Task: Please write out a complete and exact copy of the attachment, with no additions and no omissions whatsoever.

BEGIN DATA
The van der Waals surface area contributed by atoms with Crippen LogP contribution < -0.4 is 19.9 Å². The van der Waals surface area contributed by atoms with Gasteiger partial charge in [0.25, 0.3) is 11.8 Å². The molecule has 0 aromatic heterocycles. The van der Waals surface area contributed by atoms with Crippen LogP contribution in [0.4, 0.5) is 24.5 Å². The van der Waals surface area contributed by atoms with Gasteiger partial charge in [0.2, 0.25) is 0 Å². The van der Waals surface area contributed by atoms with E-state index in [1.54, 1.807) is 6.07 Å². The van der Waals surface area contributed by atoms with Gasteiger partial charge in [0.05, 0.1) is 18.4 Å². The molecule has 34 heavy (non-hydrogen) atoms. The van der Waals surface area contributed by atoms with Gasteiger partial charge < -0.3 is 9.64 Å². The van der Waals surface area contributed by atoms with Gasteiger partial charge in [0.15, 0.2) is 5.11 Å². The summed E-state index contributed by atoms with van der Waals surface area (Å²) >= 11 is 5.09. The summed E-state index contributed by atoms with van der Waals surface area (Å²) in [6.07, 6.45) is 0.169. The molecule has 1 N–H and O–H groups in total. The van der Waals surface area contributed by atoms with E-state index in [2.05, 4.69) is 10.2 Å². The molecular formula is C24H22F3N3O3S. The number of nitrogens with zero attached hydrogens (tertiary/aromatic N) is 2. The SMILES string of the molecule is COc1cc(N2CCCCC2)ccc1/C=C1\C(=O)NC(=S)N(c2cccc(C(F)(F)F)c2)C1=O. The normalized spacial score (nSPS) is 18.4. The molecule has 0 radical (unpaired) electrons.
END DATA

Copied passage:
The van der Waals surface area contributed by atoms with Crippen LogP contribution < -0.4 is 19.9 Å². The van der Waals surface area contributed by atoms with Gasteiger partial charge in [0.25, 0.3) is 11.8 Å². The molecule has 0 aromatic heterocycles. The van der Waals surface area contributed by atoms with Crippen LogP contribution in [0.4, 0.5) is 24.5 Å². The van der Waals surface area contributed by atoms with Gasteiger partial charge in [0.2, 0.25) is 0 Å². The van der Waals surface area contributed by atoms with E-state index in [1.54, 1.807) is 6.07 Å². The van der Waals surface area contributed by atoms with Gasteiger partial charge in [0.05, 0.1) is 18.4 Å². The molecule has 34 heavy (non-hydrogen) atoms. The van der Waals surface area contributed by atoms with Gasteiger partial charge < -0.3 is 9.64 Å². The van der Waals surface area contributed by atoms with Gasteiger partial charge in [0.15, 0.2) is 5.11 Å². The summed E-state index contributed by atoms with van der Waals surface area (Å²) >= 11 is 5.09. The summed E-state index contributed by atoms with van der Waals surface area (Å²) in [6.07, 6.45) is 0.169. The molecule has 1 N–H and O–H groups in total. The van der Waals surface area contributed by atoms with E-state index in [2.05, 4.69) is 10.2 Å². The molecular formula is C24H22F3N3O3S. The number of nitrogens with zero attached hydrogens (tertiary/aromatic N) is 2. The SMILES string of the molecule is COc1cc(N2CCCCC2)ccc1/C=C1\C(=O)NC(=S)N(c2cccc(C(F)(F)F)c2)C1=O. The normalized spacial score (nSPS) is 18.4. The molecule has 0 radical (unpaired) electrons.